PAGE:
19. The computer readable medium as recited in claim 14 in which the submitted second data set comprises a personal identification number.
20. The computer readable medium as recited in claim 14 in which the submitted second data set comprises data identifying the user's mobile phone.
Description
CLAIM OF PRIORITY AND CROSS REFERENCE

This non-provisional patent application claims priority to and the benefit of U.S. provisional application No. 60/773,620, filed Feb. 15, 2006, entitled “TWO-STEP CUSTOMER AUTHENTICATION PROCESS FOR ATM ACCESS,” and U.S. provisional application No. 60/831,818, filed Jul. 18, 2006, entitled “TWO-FACTOR AUTHENTICATION SYSTEM FOR A MOBILE PAYMENTS SYSTEM INVOLVING A PAYMENTS DEVICE EQUIPPED WITH RFID/NFC CAPABILITIES,” which are herein incorporated by reference in their entirety.

BACKGROUND

Automated Teller Machines (ATMs) generally use a four digit personal identification number (PIN) to authenticate a banking customer who wishes to withdraw money from the ATM using an ATM card. The four digit PIN, long the standard art for user authentication in the financial industry, may be replaced by a PIN of six digits in the near future in order to increase the security of user access to ATMs.

Although a six-digit PIN can offer a level of security greater than that offered by a four digit PIN, an overlay of an additional step to the current four-digit PIN standard may provide a higher level of security than simply increasing the PIN digit length.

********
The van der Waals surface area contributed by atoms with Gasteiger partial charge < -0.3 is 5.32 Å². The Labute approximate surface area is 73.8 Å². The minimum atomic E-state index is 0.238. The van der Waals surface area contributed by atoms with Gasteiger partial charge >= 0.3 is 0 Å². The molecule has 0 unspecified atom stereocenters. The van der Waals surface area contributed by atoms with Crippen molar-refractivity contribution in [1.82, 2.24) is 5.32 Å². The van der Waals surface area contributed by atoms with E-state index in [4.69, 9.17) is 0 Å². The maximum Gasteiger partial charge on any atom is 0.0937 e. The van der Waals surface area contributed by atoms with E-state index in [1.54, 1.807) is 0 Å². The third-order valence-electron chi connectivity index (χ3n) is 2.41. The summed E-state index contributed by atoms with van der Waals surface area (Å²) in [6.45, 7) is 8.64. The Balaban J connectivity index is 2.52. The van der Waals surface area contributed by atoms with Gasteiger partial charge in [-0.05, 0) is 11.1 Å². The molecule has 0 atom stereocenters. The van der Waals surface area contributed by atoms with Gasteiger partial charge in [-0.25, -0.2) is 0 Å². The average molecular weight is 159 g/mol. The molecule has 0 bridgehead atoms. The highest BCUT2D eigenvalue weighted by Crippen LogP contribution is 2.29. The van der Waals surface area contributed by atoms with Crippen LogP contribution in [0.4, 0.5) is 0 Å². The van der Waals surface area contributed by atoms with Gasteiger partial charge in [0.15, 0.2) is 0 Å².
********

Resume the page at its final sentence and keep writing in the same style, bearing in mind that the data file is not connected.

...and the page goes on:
The Short Message Service (“SMS”), often referred to as “text messaging,” allows digital mobile phones and other mobile communications devices to remit messages of up to one hundred and sixty characters in length over the mobile communications network to other mobile phone users. The use of SMS has grown significantly in recent years and all new mobile phones have the ability to send/receive SMS messages.

Mobile payment systems based upon near field communications (NFC) technology, such as radio frequency identification (RFID) systems, have begun to enter the marketplace as evidenced by systems such as the “Speedpass” contactless payment system used at ExxonMobil gas stations. NFC and RFID systems, however, have not seen “steal” an NFC/RFID radio code using a type of scanner or could simply steal the physical fob or device used to transmit the NFC/RFID radio code.

“Multifactor authentication” generally refers to a security authentication system in which more than one form of authentication is used to validate the identity of a user. For example, a webpage which asks a user to remit a single username/password combination may be considered a “single-factor” authentication system since it requests a single datum—a username/password combination—in order to validate a user's identity. The webpage may add additional procedures, such as checking the user's internet protocol (IP) address against a list of pre-approved IP addresses or sending a confirmation email to the user's verified email address, in order to add additional levels of user authentication, thereby implementing a “multifactor authentication” system for the webpage.